Since the story in Rakudai is focused so much on the Seven Stars Sword Festival, the chances of it going full Mahou Sensou is low. Not sure about Asterisk yet. I'm still reading into it, and the story right implies that the volume is all about special people with abilities beating the shit out of other special people with abilities.
Oh, and there's also a tournament in Asterisk, but it involves six schools based on former nations and thus, more global in a sense.
Rakudai Kishi somewhat reminds me of Unbreakable Machine Doll, primarily because it involves competitors in a large-scale battle interacting with each other, and because of a greater focus on building relationships as well as making sure that the tournament also proceeds simultaneously.
As for Asterisk, I don't know. The world is completely different (especially politically) after Earth is bombarded by meteors, and the biggest sporting event is sponsored by a corporation with a world-wide influence. It feels like The Hunger Games, right? I'd say the comparison is sound enough.
Rakudai Kishi feels rather low in the chuunibyou department compared to Asterisk.
I'm only picking up Asterisk and Rakudai Kishi, so you have to ask someone else about Anti-Magic.
Asterisk, on the other hand, is still unknown to me because I haven't read the source.
Spoiler for plot details up to Vol. 1:
Rakudai Kishi focuses on Ikki Kurogane, a descendant from a prestigious clan of Blazers, who now studies in one of seven Blazer-affiliated schools in Japan, Hagun Academy, as a repeater.
[Blazers are gifted people who has the ability to materialize weapons and utilize magic. Under a worldwide set of regulations for Blazers, Blazers are required to study to be "professional" Blazers called Mage-Knights, who are allowed to return to society to assume regular occupations or to fight rogue Blazers in anti-crime and anti-terrorism units.]
Despite his background, Ikki is unable to graduate because the strong influence of the Kurogane family manipulates the system used in the school so that he doesn't acquire his license as a legitimate Mage-Knight, something that stemmed from Ikki's "poor" Blazer abilities (and you can say the family's immense ego). Of course, the rest of the school don't know this, so he is instead called the "Worst One" for being the last in the scholastic rankings.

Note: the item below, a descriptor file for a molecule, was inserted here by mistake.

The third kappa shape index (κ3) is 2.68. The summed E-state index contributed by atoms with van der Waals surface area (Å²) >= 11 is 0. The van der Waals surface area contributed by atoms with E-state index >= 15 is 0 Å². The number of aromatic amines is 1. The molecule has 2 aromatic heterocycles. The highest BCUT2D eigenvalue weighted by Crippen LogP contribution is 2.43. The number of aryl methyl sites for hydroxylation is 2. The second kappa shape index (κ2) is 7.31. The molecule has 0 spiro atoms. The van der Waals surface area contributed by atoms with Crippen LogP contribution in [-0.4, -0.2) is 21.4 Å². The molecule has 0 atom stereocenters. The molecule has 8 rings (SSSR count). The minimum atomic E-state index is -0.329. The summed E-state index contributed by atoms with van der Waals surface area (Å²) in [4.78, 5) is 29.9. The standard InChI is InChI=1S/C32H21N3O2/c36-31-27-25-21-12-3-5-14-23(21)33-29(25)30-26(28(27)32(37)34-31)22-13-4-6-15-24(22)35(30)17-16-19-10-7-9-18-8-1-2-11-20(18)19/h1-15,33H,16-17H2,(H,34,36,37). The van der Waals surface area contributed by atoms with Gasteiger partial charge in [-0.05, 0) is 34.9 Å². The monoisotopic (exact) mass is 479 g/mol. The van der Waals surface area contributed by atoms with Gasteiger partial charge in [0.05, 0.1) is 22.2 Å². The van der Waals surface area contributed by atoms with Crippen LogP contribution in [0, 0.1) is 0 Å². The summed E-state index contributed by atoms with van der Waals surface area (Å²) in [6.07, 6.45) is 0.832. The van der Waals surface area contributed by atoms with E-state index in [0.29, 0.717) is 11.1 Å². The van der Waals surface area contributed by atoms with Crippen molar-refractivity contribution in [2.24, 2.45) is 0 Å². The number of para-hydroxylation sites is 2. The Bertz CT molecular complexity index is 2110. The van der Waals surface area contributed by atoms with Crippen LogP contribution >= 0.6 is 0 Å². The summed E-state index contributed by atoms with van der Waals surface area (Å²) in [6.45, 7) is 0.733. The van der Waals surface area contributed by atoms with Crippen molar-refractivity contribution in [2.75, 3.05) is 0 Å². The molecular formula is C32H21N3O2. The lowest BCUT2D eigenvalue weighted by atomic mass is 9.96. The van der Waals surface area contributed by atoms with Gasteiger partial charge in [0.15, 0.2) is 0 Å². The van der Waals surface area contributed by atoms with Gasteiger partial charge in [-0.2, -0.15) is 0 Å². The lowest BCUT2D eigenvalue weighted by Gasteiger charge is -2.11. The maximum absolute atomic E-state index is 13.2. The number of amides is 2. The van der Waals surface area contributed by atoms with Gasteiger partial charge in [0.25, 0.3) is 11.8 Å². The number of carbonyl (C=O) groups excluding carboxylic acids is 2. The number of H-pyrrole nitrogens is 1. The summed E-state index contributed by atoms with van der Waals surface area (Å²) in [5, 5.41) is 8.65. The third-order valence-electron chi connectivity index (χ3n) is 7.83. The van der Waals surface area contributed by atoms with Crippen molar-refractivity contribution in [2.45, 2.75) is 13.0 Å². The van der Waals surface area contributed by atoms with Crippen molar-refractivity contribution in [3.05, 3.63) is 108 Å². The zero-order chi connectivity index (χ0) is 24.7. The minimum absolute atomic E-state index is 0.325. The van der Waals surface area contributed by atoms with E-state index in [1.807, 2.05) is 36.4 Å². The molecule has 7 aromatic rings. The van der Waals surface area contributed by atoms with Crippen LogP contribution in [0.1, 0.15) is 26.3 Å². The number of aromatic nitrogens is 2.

He meets one of the strongest Mage-Knights in Hagun Academy, Stella Vermillion, in an embarrassing encounter, and the foreigner princess challenges him to a clean duel, but eventually gets defeated when Ikki shows his ability to replicate the swordsmanship of an enemy to counter her attacks. Because she lost, the current headmaster and a radical leader who opposes the injustices committed to Ikki, Kurono Shinguuji, permits the two to share the same room. Kurono also reveals that she has made a deal with Ikki, allowing him to graduate IF he wins the Seven Stars Sword Festival, a Mage-Knight tournament that pits the strongest among the seven Mage-Knight academies in Japan.
Stella eventually learns of Ikki's struggles as a boy betrayed by his own family, and she also exposes her past as a girl who simply wants someone to properly acknowledge her true strength. Their relationship blossoms since that moment of understanding.
Most of the story after Volume 1 is spent on the Seven Stars Sword Festival-related events, although there are also some background about Rebellion, an active Blazer-supremacist group. Romance-wise, it always emphasizes on the Ikki-Stella couple more than all else.